When the Commission Compliance Officer investigated the complaint, it revealed that the listing Industry Member entered into a verbal agreement with different buyers and that a written agreement was not finalized until three days later, which meant that the property was not actually sold at the time the listing Industry Member said it was. The investigation also revealed that the listing Industry Member used unprofessional language in e-mails about the buyer, calling him an “objectionable ***hole” and an “English chiseler”. When the Agreement of Purchase and Sale (APS) was reviewed, the agency section of the agreement was completed incorrectly, indicating that the buyer and the seller were both in agency relationships with the brokerage and the Transaction Brokerage section was also completed.
The Complaint Review Committee found the Industry Member violated Real Estate Trading Act, Section 29 for not having a written agreement in place. They also found that the Industry Member violated Commission By-Law 702, Article 35 for using unprofessional language about a potential buyer, and Commission By-Law 702, Article 11 for not completing the agency section of the APS correctly.
The Industry Member was fined $400 for each violation, totaling $1,200.
When Industry Members list properties for sale, part of the process is a comparative market analysis to determine a list price. As demonstrated in previous Discipline Newsletters, reliance on old listing cuts has resulted in inaccurate listing information because the initial listing cut was wrong, or the property owners performed renovations, which changed layouts and square footage.
In this case, the broker relied entirely on the listing cut from the last time the house was sold. This was a risky venture given the property was occupied by a hostile tenant who could have taken out their frustration on the interior of the property. To do an accurate CMA and listing cut, and comply with the Commission By-Law requirement to discover all facts pertinent to a property, Industry Members need to view, measure and evaluate the interior as well as the exterior of the property.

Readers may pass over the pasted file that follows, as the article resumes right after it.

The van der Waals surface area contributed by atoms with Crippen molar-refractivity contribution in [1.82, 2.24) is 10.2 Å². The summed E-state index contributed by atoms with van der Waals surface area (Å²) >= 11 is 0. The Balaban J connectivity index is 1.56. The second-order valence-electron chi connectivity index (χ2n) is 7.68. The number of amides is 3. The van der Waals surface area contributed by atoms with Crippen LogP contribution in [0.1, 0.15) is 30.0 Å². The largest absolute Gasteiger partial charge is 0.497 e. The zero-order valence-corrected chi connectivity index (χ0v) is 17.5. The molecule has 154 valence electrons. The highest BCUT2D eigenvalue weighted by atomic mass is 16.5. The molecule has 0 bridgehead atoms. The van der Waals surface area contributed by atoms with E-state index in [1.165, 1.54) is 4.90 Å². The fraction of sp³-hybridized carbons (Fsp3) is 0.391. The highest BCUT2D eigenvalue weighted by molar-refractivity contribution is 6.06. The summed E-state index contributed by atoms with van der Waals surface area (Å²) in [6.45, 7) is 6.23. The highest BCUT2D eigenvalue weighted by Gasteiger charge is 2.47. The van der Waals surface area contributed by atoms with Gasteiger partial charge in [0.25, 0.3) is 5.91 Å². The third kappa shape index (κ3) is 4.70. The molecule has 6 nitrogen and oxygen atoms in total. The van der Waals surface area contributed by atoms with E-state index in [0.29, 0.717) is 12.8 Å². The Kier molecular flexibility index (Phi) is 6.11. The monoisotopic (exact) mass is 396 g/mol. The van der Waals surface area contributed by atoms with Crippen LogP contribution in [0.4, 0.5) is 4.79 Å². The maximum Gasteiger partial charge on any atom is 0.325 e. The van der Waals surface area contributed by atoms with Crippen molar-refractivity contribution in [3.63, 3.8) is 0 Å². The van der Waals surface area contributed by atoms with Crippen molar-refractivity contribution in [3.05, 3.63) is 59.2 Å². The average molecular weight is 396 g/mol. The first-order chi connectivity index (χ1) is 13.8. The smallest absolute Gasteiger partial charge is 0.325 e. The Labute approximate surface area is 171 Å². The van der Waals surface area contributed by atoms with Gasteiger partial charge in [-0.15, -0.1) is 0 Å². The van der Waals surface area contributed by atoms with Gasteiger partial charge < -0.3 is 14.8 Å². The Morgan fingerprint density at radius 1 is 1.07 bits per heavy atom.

Duty of Care
Real estate brokerages owe a duty of care to clients as well as a limited duty of care to customers. Industry Members must conduct themselves in accordance with a standard of care expected of knowledgeable practitioners. Failure to do so exposes brokerages and Industry members to liability for professional negligence as well as the Commission discipline process.
The standard of care is based on how ordinary and prudent members of the industry would conduct themselves under similar circumstances. The standard expected is not of perfection, but of reasonableness according to how knowledgeable, well-trained practitioners would act.
It is expected that all Industry Members have an understanding of agency and the duties it imposes, including the duty to account for property and the duty to act in a professional manner.
Case Overview: Advertising Infractions I
An Industry Member, after an interview with potential sellers, took a photograph of the exterior of a home ran an advertisement in the Real Estate Book without the seller’s written consent or knowledge. The home owners listed with a different Industry Member and submitted a complaint to the Commission about the advertisement.
The Complaint Review Committee found the Industry Member breached Commission By-Law, Article 16, for advertising a property without written authority.
The Industry Member was fined $1,000.
Case Overview: Advertising Infractions II
An Industry Member was notified several times for failing to comply with brokerage and representative identification requirements in advertising. Specifically, the brokerage name was absent in some advertising mediums and the Industry Member’s last name was not included in any advertising. After a couple months had passed and no corrections were made, the Commission met with the Industry Member and their broker to address the issue. At the meeting, it was agreed that the Industry Member would correct their advertising. The Industry Member never corrected their advertising and the matter was brought before the Complaint Review Committee.
The Complaint Review Committee found the Industry Member breached Real Estate Trading Act, Section 28 (2) for advertising without brokerage identification and Commission By-Law Article 702, Article 14 for advertising under a first name only.
The Complaint Review Committee found the broker breached Commission By-Law 703 (b) and (c), for failing to adequately supervise the activities of the brokerage’s Industry Members.